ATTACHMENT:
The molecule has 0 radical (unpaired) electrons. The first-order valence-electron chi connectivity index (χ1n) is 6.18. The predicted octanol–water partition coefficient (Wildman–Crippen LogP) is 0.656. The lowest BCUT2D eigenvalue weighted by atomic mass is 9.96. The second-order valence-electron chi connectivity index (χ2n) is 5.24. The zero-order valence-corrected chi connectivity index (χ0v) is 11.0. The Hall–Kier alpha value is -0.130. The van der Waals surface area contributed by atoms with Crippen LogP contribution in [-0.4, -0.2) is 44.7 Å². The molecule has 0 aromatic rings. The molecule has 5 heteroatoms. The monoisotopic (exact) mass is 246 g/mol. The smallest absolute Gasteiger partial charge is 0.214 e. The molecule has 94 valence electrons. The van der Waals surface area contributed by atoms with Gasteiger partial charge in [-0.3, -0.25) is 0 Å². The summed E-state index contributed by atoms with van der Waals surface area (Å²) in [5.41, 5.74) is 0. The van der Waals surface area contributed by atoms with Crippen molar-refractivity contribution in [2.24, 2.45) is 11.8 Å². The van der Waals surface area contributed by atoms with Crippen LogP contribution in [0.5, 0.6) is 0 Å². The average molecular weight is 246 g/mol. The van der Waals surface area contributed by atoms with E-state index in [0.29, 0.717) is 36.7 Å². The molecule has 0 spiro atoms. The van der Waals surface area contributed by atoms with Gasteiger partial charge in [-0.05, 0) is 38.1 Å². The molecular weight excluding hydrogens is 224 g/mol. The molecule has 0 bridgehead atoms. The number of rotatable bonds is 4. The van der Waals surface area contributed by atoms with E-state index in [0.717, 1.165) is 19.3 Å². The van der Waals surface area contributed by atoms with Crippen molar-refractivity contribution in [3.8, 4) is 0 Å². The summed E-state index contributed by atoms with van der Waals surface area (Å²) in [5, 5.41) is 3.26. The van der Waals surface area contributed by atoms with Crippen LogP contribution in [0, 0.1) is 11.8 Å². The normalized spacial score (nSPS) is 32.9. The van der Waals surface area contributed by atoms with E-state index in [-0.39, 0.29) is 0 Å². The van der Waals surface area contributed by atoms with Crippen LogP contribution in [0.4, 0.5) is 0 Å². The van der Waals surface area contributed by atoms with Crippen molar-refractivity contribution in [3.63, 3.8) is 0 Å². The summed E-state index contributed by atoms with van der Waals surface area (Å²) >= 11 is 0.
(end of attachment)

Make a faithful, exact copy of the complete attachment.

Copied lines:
The molecule has 0 radical (unpaired) electrons. The first-order valence-electron chi connectivity index (χ1n) is 6.18. The predicted octanol–water partition coefficient (Wildman–Crippen LogP) is 0.656. The lowest BCUT2D eigenvalue weighted by atomic mass is 9.96. The second-order valence-electron chi connectivity index (χ2n) is 5.24. The zero-order valence-corrected chi connectivity index (χ0v) is 11.0. The Hall–Kier alpha value is -0.130. The van der Waals surface area contributed by atoms with Crippen LogP contribution in [-0.4, -0.2) is 44.7 Å². The molecule has 0 aromatic rings. The molecule has 5 heteroatoms. The monoisotopic (exact) mass is 246 g/mol. The smallest absolute Gasteiger partial charge is 0.214 e. The molecule has 94 valence electrons. The van der Waals surface area contributed by atoms with Gasteiger partial charge in [-0.3, -0.25) is 0 Å². The summed E-state index contributed by atoms with van der Waals surface area (Å²) in [5.41, 5.74) is 0. The van der Waals surface area contributed by atoms with Crippen molar-refractivity contribution in [2.24, 2.45) is 11.8 Å². The van der Waals surface area contributed by atoms with Crippen LogP contribution in [0.5, 0.6) is 0 Å². The average molecular weight is 246 g/mol. The van der Waals surface area contributed by atoms with E-state index in [0.29, 0.717) is 36.7 Å². The molecule has 0 spiro atoms. The van der Waals surface area contributed by atoms with Gasteiger partial charge in [-0.05, 0) is 38.1 Å². The molecular weight excluding hydrogens is 224 g/mol. The molecule has 0 bridgehead atoms. The number of rotatable bonds is 4. The van der Waals surface area contributed by atoms with E-state index in [0.717, 1.165) is 19.3 Å². The van der Waals surface area contributed by atoms with Crippen molar-refractivity contribution in [3.8, 4) is 0 Å². The summed E-state index contributed by atoms with van der Waals surface area (Å²) in [5, 5.41) is 3.26. The van der Waals surface area contributed by atoms with Crippen LogP contribution in [0, 0.1) is 11.8 Å². The normalized spacial score (nSPS) is 32.9. The van der Waals surface area contributed by atoms with E-state index in [-0.39, 0.29) is 0 Å². The van der Waals surface area contributed by atoms with Crippen LogP contribution in [0.4, 0.5) is 0 Å². The van der Waals surface area contributed by atoms with Crippen molar-refractivity contribution in [3.63, 3.8) is 0 Å². The summed E-state index contributed by atoms with van der Waals surface area (Å²) >= 11 is 0.